Tuesday, January 17, 2012

Fossil Hunt at the Museum of the Weird

Mummies and monsters haunt the halls of the chilling, thrilling and confounding manic menagerie known to many as the Museum of the Weird in Austin, TX. From Big Foot to mermaids, the shelves of the museum are filled with the uncommon and the unnatural.

But what do they have for the geo-enthusiast? The rock hound? The fossil junkie? Well, that depends on how strict you are about that "reality vs. fantasy" thing. For example, how about some fossilized faeries?

If you are interested in something a little more grounded in reality (then why would you come here?) then check out the fossilized skull of a Chilotherium, a.k.a. the "Dino Rhino":

The bulk of the rest of the museum pieces seem to be creepy creatures and mangled monsters but another fossilized find can be found in the gift shop. Check out these sweet ammonite earrings:

So there's a quick geo-run down of this unique place. It can easily be qualified as one of the most awesome places in existence so the next time you are partying on 6th Street in Austin, take 10 minutes to go check out the weirdness!

1 comment:

scott davidson said...

As an artist myself, I enjoy reading Philip Koch's sensitive writing about Edward Hopper and Andrew Wyeth, who along with Whistler and Rothko, are my favorite American painters.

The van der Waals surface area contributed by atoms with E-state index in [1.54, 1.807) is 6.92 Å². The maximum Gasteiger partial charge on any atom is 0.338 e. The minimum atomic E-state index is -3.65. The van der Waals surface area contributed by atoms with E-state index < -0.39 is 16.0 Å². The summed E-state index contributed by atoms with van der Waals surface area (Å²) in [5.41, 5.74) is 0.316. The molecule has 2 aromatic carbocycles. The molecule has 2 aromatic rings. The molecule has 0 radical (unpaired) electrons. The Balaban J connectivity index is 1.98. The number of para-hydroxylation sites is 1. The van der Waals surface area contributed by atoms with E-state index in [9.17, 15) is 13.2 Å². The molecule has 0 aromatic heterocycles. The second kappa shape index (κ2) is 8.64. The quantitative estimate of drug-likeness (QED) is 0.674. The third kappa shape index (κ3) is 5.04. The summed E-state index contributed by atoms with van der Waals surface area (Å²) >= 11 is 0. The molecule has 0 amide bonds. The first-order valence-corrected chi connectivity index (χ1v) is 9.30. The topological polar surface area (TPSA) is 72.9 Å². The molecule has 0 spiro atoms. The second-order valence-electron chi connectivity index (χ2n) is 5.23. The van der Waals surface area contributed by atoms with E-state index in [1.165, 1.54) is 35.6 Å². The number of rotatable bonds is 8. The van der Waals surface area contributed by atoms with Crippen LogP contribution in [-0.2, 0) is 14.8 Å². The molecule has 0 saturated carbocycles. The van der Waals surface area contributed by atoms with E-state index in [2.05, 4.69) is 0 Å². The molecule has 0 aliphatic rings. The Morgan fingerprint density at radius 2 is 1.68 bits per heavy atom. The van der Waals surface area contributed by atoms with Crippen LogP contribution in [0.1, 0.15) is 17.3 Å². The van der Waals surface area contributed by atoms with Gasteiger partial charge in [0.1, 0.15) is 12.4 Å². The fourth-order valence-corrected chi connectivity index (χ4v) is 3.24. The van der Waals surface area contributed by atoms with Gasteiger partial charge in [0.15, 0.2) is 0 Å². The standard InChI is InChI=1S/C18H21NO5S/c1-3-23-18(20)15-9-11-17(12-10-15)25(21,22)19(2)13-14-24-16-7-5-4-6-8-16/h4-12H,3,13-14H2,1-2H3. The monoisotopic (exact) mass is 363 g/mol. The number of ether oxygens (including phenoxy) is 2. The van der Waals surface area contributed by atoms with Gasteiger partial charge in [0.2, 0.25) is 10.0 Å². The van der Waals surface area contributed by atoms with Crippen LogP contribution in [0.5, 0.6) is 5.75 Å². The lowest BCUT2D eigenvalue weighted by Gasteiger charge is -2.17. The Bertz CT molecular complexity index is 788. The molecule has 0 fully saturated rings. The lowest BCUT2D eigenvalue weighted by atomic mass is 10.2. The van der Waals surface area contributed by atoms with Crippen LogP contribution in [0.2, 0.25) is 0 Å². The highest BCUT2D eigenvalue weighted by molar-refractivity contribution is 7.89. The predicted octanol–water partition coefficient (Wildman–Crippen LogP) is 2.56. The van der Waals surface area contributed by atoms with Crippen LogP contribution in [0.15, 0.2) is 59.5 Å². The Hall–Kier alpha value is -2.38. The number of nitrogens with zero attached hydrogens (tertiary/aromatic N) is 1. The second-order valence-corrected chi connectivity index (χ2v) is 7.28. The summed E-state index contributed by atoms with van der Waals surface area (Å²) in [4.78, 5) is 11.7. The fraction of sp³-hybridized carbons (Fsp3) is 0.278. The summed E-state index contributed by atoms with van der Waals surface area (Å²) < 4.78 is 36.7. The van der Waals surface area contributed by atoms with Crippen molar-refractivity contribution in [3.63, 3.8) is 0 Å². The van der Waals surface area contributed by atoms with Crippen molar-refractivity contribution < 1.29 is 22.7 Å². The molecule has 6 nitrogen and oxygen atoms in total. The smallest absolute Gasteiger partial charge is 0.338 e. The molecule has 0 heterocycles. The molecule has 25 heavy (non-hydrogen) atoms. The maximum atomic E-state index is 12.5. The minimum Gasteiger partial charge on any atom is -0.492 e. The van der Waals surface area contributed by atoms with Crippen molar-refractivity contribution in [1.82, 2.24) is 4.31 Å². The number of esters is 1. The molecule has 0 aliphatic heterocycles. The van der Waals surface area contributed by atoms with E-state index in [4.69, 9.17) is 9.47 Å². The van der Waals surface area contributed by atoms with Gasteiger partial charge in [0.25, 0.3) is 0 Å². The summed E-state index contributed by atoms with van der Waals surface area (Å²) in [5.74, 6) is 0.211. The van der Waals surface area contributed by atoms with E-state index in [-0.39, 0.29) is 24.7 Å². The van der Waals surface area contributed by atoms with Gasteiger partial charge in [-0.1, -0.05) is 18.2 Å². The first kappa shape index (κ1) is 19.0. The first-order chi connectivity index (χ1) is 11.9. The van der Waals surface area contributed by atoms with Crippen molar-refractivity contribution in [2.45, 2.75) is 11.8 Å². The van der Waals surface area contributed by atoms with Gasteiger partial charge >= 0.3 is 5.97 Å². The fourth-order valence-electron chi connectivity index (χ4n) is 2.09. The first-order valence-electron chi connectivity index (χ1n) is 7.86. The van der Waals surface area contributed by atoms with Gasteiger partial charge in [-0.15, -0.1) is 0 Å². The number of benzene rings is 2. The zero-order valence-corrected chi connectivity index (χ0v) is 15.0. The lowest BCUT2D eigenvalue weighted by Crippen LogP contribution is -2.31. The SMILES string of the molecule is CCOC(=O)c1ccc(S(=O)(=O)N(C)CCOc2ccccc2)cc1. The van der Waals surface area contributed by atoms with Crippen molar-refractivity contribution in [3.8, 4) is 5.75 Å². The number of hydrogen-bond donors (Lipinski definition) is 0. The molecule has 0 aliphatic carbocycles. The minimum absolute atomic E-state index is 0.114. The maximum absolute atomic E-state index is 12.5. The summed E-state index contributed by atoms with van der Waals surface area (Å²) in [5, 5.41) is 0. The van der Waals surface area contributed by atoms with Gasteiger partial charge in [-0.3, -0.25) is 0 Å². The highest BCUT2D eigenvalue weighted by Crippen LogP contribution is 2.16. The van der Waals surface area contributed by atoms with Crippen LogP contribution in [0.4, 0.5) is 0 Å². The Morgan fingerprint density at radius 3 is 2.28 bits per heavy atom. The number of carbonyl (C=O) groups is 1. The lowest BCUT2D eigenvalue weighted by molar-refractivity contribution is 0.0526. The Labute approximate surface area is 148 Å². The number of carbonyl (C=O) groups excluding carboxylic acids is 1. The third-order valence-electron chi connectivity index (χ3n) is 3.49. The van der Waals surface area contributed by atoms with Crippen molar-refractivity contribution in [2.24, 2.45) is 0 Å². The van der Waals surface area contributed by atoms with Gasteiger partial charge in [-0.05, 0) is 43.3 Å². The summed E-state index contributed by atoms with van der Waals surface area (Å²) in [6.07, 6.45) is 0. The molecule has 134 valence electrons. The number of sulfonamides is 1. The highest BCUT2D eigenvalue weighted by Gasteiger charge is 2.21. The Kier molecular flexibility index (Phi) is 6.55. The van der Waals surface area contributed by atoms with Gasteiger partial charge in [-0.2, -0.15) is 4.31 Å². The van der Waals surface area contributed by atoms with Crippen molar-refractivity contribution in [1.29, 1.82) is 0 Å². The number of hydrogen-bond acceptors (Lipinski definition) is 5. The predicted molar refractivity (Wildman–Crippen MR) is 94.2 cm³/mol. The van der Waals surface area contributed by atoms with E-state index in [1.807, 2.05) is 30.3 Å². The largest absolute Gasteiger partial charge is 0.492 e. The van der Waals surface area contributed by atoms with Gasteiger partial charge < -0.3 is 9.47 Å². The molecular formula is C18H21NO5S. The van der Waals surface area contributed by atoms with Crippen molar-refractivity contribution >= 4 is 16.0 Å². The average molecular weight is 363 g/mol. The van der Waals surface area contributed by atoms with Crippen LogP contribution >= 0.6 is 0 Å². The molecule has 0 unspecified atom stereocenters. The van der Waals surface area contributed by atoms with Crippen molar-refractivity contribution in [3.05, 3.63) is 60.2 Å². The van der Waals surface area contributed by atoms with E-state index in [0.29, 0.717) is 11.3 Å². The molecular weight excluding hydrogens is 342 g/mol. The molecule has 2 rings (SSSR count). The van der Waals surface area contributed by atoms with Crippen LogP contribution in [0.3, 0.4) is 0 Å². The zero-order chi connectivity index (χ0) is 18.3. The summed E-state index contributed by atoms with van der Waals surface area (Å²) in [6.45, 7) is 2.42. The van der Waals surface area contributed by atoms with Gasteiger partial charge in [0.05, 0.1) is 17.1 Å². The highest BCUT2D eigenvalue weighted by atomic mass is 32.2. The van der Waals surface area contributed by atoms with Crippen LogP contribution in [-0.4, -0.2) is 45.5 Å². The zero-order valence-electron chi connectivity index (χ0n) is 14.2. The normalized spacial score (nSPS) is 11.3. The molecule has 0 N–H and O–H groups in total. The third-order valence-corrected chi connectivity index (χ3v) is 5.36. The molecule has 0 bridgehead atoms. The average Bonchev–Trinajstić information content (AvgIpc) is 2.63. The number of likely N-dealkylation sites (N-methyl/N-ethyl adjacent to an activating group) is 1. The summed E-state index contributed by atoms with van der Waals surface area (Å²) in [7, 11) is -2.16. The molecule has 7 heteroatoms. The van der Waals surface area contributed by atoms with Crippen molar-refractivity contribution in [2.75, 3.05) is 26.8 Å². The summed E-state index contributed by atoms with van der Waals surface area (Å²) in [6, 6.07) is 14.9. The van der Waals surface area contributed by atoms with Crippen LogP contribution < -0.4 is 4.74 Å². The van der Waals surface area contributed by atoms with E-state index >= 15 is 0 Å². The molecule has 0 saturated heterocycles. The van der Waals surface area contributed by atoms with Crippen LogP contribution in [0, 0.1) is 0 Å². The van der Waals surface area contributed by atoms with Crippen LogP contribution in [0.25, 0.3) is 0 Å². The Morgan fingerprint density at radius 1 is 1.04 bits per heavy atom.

I don't live in the United States but have traveled and passed a short time there. But even with the little time spent in your beautiful country, especially in small-town America, I can relate to some of the poetical feel that Hopper and Wyeth had captured in their art, which is for me part of the attraction of their paintings.
Browsing at wahooart.com the other day, as I do now and then, I find a good selection of Edward Hopper's work, http://EN.WahooArt.com/@/EdwardHopper ,in the big archive of Western Art, that customers can order online for canvas prints and even hand-painted, oil-painting reproductions can be made and sent to them.
Hopper's surrealistic and depersonalized world is there again. Timeless, yes, as it is still there now in the roadside cafes and diners that I ate at all over America.